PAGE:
The investment arm of the Church of England has emerged from the roller-coaster effect of the pandemic with an investment return of 10.4% for 2020.
The performance by the Church Commissioners for England’s £9.2bn investment portfolio compared with a 10.0% gain in 2019, and beat its investment target of inflation plus 4%.
In their annual report, the Commissioners said: “In response to the pandemic, interest rates were cut to zero across the globe, central banks launched successive rounds of quantitative easing and governments have provided unprecedented fiscal stimulus. For financial assets, like equities, this has more than offset the impact of the economic drag caused by the pandemic.”
Loretta Minghella, first church estates commissioner, added: “The Commissioners’ active fund management approach came into its own last year, enabling us to maintain our funding for the Church despite the uncertainty that hit some financial markets.”
The public equity portfolio – 35.6% of total assets at 31 December 2020 – returned 18.3% versus its 13.2% benchmark.
However, among the star performers was private equity and venture capital – 9.5% of assets – with a total return of 33.6%, the Commissioners highlighting “exceptionally strong gains” in the last quarter of the year.
Within the real assets portfolio, timberland (4.7% of assets) delivered 41.3% over the year, strategic land 3.7% and rural 3.2%.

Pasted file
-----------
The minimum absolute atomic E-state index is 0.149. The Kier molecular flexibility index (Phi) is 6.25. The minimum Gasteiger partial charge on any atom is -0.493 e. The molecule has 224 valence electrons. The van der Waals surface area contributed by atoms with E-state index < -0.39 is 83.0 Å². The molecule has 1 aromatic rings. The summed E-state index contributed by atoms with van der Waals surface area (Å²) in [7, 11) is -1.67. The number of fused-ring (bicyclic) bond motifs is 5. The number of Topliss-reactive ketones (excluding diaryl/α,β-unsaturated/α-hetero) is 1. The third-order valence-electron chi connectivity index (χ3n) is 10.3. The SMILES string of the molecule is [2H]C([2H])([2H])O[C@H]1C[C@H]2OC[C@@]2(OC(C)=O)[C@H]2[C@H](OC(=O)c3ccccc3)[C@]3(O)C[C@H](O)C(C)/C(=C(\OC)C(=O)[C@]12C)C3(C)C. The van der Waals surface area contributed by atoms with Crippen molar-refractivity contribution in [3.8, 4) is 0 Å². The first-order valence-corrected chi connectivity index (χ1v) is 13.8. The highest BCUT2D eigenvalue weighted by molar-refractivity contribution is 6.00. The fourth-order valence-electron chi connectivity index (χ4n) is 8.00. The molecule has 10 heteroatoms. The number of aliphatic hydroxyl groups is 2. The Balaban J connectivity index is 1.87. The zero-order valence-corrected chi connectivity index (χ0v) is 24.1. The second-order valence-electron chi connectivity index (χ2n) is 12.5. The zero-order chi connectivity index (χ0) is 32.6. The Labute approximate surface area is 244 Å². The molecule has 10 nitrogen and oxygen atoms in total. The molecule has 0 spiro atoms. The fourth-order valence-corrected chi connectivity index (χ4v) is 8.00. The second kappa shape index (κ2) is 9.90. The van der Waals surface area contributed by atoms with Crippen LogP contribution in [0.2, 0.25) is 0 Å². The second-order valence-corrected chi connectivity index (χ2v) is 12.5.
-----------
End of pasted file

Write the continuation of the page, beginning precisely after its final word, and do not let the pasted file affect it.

But the commercial portfolio (2.9% of assets) returned -12.8%, indirect property -8.7% and infrastructure -4.1%.
Meanwhile, cash holdings remain relatively high, at 10% of assets.
The fund’s average annual return has managed to beat its target over the major time frames, including the returns over the past 10 years (9.7%) and 30 years (9.5%).
In 2019, the fund had changed its return target, previously the Consumer Prices Index Including Owner Occupiers’ Housing Costs (CPIH) plus 5%.
In that year’s annual report, Loretta Minghella, First Church estates commissioner, had said: “Top of mind for the board and the investment team remains our overriding obligation to manage our investments in perpetuity. This decision reflects the more muted investment environment expected after more than a decade of rising asset prices.”
She added: “The commissioners believe the new returns target of CPIH plus 4% is both more realistic and consistent with the targets set by our peers. It is challenging, without encouraging undue risk-taking.”
Over 2020, the Commissioners put in place a new responsible investment policy underpinned by the two principles of respect for the planet and respect for people.
Following extensive engagement by the Church Commissioners and its national investment bodies (NIBs), 12 companies made changes to meet the NIBs’ 2020 climate change hurdles, while nine were excluded from investment because of failure to meet the hurdles.
By 2023, the Commissioners will divest holdings in fossil fuel companies which are not demonstrably on track to achieve the Paris Agreement targets to reduce climate change.
Meanwhile, last April the Commissioners announced an interim goal to reduce the carbon intensity of their investment portfolio by 25% by 2025. They have also put in place a new voting template targeting board and senior management gender and racial diversity.